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Date of last update: 10/21/2017.
Forum Name: Lymphoma
|sweetmomuf2 - Sun Mar 25, 2007 11:36 am||
Hi, please help me I have no insurance and the emergency room takes money out of your paycheck where i live. I just need to know if this is serious enough to go to the er. I Last night my jaw started hurting, a few minutes later I got really scared, it became tender and a lumplike thing came up about an inch below my ear. It is at the top of my jawline on the left side. I have done some reading on it today, and it says that is common in colds and sore throat. But my ears or throat is not hurting at all, though the swollen lump hurts. I feel like it is getting bigger, but it is just my imagination. It is kinda mushy and kinda tough. It starts to fell better, until I eat then it hurts really really bad. I thought it might be an abcess but I do not have a bad tooth or anything. I am really scared, but i do not want to go to the er unless i absolutely have to. will this go away? Is it any harm to me? Please help...... Thanx
|Dr. Chan Lowe - Sun Mar 25, 2007 6:21 pm||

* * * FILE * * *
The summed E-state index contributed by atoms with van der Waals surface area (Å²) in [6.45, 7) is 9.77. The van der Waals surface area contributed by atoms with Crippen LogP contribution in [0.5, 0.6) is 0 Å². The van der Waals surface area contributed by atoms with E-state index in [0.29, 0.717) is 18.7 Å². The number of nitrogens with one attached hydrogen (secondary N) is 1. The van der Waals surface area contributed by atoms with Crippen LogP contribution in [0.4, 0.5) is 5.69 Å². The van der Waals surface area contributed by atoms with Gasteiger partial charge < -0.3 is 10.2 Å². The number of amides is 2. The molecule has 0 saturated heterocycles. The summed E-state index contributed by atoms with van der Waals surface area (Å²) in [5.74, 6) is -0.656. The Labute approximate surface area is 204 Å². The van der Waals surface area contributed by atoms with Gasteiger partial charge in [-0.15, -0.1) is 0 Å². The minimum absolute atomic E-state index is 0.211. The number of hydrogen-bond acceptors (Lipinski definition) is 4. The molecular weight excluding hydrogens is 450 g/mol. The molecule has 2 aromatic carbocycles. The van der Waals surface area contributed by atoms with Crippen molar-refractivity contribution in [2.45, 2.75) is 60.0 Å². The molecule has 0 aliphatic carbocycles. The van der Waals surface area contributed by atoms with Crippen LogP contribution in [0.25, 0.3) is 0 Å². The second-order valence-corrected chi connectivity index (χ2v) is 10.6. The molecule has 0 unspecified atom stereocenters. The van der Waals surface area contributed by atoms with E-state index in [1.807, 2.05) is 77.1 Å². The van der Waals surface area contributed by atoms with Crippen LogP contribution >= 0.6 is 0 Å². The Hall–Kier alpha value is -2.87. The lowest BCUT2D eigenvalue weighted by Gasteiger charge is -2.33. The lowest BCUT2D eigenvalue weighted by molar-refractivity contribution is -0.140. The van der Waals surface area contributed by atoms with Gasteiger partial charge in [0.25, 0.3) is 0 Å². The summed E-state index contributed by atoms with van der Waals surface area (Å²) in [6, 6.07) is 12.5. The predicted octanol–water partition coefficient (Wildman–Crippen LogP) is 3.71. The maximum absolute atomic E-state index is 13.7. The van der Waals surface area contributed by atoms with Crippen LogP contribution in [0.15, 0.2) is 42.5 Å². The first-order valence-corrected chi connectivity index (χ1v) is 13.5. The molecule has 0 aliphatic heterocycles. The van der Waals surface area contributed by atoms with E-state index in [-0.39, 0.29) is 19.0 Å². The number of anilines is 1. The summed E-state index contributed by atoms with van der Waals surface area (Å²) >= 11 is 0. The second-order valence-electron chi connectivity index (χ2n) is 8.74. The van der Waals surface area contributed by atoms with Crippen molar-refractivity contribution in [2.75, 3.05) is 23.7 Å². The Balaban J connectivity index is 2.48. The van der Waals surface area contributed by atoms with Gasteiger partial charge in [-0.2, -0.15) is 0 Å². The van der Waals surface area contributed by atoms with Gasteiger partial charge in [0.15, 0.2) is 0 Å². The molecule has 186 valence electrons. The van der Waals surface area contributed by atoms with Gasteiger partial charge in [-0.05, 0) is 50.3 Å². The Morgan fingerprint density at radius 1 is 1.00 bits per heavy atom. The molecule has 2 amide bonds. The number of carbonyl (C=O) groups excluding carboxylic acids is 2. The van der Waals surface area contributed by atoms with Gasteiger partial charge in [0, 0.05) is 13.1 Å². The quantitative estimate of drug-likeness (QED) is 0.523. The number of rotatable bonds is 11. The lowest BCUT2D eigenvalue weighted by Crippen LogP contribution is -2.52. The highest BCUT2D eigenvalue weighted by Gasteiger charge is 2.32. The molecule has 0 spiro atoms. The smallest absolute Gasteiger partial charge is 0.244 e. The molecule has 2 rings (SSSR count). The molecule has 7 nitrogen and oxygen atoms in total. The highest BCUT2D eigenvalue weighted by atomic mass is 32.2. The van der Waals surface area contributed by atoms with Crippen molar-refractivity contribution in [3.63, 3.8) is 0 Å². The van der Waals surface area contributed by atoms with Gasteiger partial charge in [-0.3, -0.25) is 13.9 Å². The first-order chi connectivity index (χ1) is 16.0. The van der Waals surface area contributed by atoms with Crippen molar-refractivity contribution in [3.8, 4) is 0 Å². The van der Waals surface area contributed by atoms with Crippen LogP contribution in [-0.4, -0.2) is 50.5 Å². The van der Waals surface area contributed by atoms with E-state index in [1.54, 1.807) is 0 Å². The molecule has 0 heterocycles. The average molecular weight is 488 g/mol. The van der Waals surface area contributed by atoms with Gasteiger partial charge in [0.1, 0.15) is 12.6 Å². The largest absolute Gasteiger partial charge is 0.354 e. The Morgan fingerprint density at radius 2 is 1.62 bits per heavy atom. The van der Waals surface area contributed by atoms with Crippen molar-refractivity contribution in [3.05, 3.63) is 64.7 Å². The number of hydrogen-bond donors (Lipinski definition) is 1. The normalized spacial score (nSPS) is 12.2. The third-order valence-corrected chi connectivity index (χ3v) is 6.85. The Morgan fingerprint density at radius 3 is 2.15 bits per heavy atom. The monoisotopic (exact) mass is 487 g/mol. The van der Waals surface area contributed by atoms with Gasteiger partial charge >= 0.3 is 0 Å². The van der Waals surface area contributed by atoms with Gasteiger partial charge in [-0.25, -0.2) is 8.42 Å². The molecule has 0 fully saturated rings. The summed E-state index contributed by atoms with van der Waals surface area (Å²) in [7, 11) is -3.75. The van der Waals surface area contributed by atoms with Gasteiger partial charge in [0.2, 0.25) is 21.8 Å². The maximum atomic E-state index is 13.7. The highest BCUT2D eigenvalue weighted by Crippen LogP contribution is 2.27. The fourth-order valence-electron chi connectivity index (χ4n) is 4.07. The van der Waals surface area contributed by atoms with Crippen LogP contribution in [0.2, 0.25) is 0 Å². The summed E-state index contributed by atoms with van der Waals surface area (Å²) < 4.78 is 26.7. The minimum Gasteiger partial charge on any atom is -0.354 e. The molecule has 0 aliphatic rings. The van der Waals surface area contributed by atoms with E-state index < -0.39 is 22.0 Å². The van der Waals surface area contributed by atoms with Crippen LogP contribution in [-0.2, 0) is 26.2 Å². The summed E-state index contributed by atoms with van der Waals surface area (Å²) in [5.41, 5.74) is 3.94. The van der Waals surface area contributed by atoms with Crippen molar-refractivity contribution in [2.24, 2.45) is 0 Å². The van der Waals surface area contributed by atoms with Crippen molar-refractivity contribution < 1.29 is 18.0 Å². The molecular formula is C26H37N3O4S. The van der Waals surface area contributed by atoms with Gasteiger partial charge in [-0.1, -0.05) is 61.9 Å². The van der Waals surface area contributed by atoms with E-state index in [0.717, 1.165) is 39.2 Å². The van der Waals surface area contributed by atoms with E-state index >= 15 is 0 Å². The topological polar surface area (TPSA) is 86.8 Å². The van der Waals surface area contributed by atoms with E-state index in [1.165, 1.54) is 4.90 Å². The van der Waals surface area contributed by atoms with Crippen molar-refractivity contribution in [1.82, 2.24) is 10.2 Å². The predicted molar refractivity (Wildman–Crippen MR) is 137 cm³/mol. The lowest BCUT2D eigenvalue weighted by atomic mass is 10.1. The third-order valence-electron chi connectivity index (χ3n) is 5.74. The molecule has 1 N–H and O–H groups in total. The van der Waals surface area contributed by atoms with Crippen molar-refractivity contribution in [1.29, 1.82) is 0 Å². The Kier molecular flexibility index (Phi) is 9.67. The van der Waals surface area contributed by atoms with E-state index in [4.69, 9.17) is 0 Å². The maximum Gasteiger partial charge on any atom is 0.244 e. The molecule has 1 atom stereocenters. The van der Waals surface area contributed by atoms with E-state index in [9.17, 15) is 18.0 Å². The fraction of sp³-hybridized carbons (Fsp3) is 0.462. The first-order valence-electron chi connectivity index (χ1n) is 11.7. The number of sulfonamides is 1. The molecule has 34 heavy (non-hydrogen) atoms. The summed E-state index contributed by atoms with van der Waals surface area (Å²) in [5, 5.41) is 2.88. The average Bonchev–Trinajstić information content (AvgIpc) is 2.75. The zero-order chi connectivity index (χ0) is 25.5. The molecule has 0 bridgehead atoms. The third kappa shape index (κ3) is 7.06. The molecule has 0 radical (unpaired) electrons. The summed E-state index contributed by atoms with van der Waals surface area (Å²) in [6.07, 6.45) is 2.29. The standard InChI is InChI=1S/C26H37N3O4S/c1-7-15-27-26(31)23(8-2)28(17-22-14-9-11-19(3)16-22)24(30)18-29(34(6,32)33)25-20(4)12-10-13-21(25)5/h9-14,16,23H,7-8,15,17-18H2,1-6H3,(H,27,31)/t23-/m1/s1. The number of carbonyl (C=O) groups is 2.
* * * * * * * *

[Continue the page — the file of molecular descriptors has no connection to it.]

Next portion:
There are a few possibilities for what you are describing. As you suggest, it may be a lymph node. The area that you’re describing does have lymph nodes present. Even though you are not currently experiencing cold symptoms it is possible that you are fighting off a cold. In this area is likely that a reactive lymph node will be irritated by the jaw moving.
Secondly, you may have a stone that is blocking your salivary gland. In this case, eating may be painful because the saliva was unable to pass through the duct.
One important consideration is the possibility of an infected lymph node. In this case, the skin above the lymph node often will become slightly red. The lymph node will remain tender and may get bigger.
If the node continues to worsen, I would recommend you have it evaluated. Often, if it is due to fighting off a cold, the node improves and becomes less painful in two or three days.
If it is a blocked salivary gland duct eating sour things that induce saliva will help "push" the stone out of the duct. If this does not work it needs to be removed by an Ear, Nose and Throat specialist.
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